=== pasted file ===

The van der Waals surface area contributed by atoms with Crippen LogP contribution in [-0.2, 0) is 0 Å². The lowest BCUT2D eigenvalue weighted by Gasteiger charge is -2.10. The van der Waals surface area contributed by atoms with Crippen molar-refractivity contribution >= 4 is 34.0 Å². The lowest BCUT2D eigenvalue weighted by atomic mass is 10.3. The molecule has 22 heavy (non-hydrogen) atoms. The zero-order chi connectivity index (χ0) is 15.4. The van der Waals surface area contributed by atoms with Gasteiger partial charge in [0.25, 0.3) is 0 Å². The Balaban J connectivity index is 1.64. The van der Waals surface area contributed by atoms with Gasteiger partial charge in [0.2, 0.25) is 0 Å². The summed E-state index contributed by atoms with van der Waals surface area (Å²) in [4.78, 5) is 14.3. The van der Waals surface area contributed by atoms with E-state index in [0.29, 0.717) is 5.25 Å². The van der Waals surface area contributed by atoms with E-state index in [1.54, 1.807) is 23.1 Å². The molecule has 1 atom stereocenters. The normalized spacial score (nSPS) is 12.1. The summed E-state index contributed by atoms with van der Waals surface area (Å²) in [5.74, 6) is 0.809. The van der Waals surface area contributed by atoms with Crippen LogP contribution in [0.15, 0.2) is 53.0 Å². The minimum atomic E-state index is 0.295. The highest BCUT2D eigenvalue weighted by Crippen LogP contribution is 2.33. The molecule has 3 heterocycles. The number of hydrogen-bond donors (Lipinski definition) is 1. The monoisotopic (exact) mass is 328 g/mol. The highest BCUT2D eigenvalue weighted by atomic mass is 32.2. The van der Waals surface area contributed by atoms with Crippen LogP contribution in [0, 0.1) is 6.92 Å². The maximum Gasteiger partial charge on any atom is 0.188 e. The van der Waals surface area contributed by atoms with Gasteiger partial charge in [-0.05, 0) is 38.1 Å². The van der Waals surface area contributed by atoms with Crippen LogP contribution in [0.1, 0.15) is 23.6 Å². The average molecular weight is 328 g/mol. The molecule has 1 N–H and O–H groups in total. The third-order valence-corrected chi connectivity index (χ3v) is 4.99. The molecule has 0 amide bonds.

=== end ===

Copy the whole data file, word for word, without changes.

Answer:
The van der Waals surface area contributed by atoms with Crippen LogP contribution in [-0.2, 0) is 0 Å². The lowest BCUT2D eigenvalue weighted by Gasteiger charge is -2.10. The van der Waals surface area contributed by atoms with Crippen molar-refractivity contribution >= 4 is 34.0 Å². The lowest BCUT2D eigenvalue weighted by atomic mass is 10.3. The molecule has 22 heavy (non-hydrogen) atoms. The zero-order chi connectivity index (χ0) is 15.4. The van der Waals surface area contributed by atoms with Gasteiger partial charge in [0.25, 0.3) is 0 Å². The Balaban J connectivity index is 1.64. The van der Waals surface area contributed by atoms with Gasteiger partial charge in [0.2, 0.25) is 0 Å². The summed E-state index contributed by atoms with van der Waals surface area (Å²) in [4.78, 5) is 14.3. The van der Waals surface area contributed by atoms with E-state index in [0.29, 0.717) is 5.25 Å². The van der Waals surface area contributed by atoms with E-state index in [1.54, 1.807) is 23.1 Å². The molecule has 1 atom stereocenters. The normalized spacial score (nSPS) is 12.1. The summed E-state index contributed by atoms with van der Waals surface area (Å²) in [5.74, 6) is 0.809. The van der Waals surface area contributed by atoms with Crippen LogP contribution in [0.15, 0.2) is 53.0 Å². The minimum atomic E-state index is 0.295. The highest BCUT2D eigenvalue weighted by Crippen LogP contribution is 2.33. The molecule has 3 heterocycles. The number of hydrogen-bond donors (Lipinski definition) is 1. The monoisotopic (exact) mass is 328 g/mol. The highest BCUT2D eigenvalue weighted by atomic mass is 32.2. The van der Waals surface area contributed by atoms with Crippen LogP contribution in [0, 0.1) is 6.92 Å². The maximum Gasteiger partial charge on any atom is 0.188 e. The van der Waals surface area contributed by atoms with Gasteiger partial charge in [-0.05, 0) is 38.1 Å². The van der Waals surface area contributed by atoms with Crippen LogP contribution in [0.1, 0.15) is 23.6 Å². The average molecular weight is 328 g/mol. The molecule has 1 N–H and O–H groups in total. The third-order valence-corrected chi connectivity index (χ3v) is 4.99. The molecule has 0 amide bonds.